'Jobe'z World': Film Review
A rollerblading drug dealer runs into trouble when one of his customers dies in Michael C. Bilandic's microbudgeted dark comedy.
Not even the illicit drugs sold by its titular character would make Jobe'z World anything other than a cinematic ordeal. This microbudgeted feature written and directed by Michael M. Bilandic (Hellaware) strains mightily for a cult status it's highly unlikely to achieve.
Beginning with trippy images of constellations and a stoned-sounding narration by its protagonist, the story, set in "New York City, Planet Earth," revolves around Jobe (Jason Grisell), whose name, it's pointed out by another character, is not spelled like the biblical Job. Sporting bleached blond hair, copious tattoos, earrings and a paint-splattered t-shirt, Jobe makes his living selling drugs. His primary product is ecstasy, which he dispenses to various regular customers while rollerblading around New York City.
Awaiting the arrival of his mother on a flight landing at JFK, Jobe is assigned by his boss Linda (Lindsay Burdge) to make a delivery to aging movie star Royce (Theodore Bouloukos, bearing a resemblance to a late-period Orson Welles), who happens to be Jobe's favorite actor. Royce's drug of choice is medical grade propofol. "It's worse than what killed MJ and Prince put together," Linda warns Jobe.
The burly, bearded Royce and Jobe hit it off, with the former offering philosophical advice ("Showing up…that's the secret of my success!") and the latter showing off his original, hand-drawn comic book titled Celestial Steven, Space Raider. But things go south shortly afterward when Royce dies from the drug, his demise graphically shown in a homemade video that goes viral. Pursued by both the cops and paparazzi, Jobe desperately tries to avoid the tragic ramifications of his chosen profession.
Writer-director Bilandic fails to infuse the painfully thin proceedings with any narrative momentum or comic flair, resulting in an oppressive weirdness for weirdness' sake. None of the encounters between the central character and his eccentric clients proves remotely interesting and the plot elements that might have been fruitful, such as the immature Jobe's relationship with his visiting mother, are barely explored. Despite his numerous quirky traits, the character mostly remains a blank cipher unilluminated by Grisell's uninvolving performance.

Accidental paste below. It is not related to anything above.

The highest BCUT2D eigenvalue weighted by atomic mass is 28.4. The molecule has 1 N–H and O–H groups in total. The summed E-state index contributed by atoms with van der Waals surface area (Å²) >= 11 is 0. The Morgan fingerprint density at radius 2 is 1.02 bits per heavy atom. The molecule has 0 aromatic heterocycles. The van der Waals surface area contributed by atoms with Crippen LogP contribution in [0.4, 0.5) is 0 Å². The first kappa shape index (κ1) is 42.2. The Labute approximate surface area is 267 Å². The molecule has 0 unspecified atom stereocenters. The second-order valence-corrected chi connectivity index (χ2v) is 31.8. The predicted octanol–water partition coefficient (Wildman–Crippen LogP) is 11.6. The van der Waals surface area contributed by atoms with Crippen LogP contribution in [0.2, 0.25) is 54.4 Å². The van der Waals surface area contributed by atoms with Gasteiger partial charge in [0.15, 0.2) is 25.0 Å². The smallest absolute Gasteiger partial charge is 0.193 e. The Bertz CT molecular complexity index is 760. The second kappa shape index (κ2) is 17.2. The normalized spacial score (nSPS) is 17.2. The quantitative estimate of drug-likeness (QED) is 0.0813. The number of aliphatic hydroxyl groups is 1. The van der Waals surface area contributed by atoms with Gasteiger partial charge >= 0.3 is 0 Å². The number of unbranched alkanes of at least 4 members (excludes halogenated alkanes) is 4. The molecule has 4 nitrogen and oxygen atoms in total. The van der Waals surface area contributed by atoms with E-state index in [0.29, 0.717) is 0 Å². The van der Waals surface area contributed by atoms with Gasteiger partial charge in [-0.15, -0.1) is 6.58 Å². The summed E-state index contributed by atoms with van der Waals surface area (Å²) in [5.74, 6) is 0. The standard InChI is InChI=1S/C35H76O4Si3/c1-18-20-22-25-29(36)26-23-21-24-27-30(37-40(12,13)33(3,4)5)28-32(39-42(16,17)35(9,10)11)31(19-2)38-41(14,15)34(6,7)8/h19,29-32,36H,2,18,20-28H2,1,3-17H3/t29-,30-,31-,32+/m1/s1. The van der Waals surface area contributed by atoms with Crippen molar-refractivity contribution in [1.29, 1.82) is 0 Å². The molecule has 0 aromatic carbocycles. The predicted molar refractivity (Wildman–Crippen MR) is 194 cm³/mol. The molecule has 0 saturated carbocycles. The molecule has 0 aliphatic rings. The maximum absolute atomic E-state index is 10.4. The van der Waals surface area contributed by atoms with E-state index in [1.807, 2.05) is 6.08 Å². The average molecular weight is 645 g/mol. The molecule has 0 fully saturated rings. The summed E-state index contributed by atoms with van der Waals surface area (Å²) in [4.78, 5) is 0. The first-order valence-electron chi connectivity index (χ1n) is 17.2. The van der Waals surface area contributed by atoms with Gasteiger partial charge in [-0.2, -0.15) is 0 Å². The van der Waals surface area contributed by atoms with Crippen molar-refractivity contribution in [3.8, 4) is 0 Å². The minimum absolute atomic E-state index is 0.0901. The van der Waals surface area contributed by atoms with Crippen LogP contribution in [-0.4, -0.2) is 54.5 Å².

None of the supporting players are any more effective, although Bouloukos provides some mildly amusing moments as the self-involved thespian. The pic's amateurish technical elements, including muddy visuals and a crude sound design, prove a trial to endure. Not as much of a trial, however, as the overbearing electronic musical score which feels most suitable for a cheesy 1950s-era sci-fi film.
Production company: Jobewerkz
Distributor: Factory 25
Cast: Jason Grissell, Owen Kline, Stephen Payne, Jeremy O. Harris, Lindsay Burdge, Theodore Bouloukos, Sean Price Williams, Keith Poulson, Jason Giampietro, Kate Lyn Sheil
Director-screenwriter: Michael M. Bilandic
Producers: Adam Ginsberg, Spencer Kiernan
Director of photography: Sean Price Williams
Production designer: Jeffrey Cashvan
Editor: Zach Clark
Composer: Paul Grimstad
Costume designer: Alex Lee
Casting: Eleanore Hendricks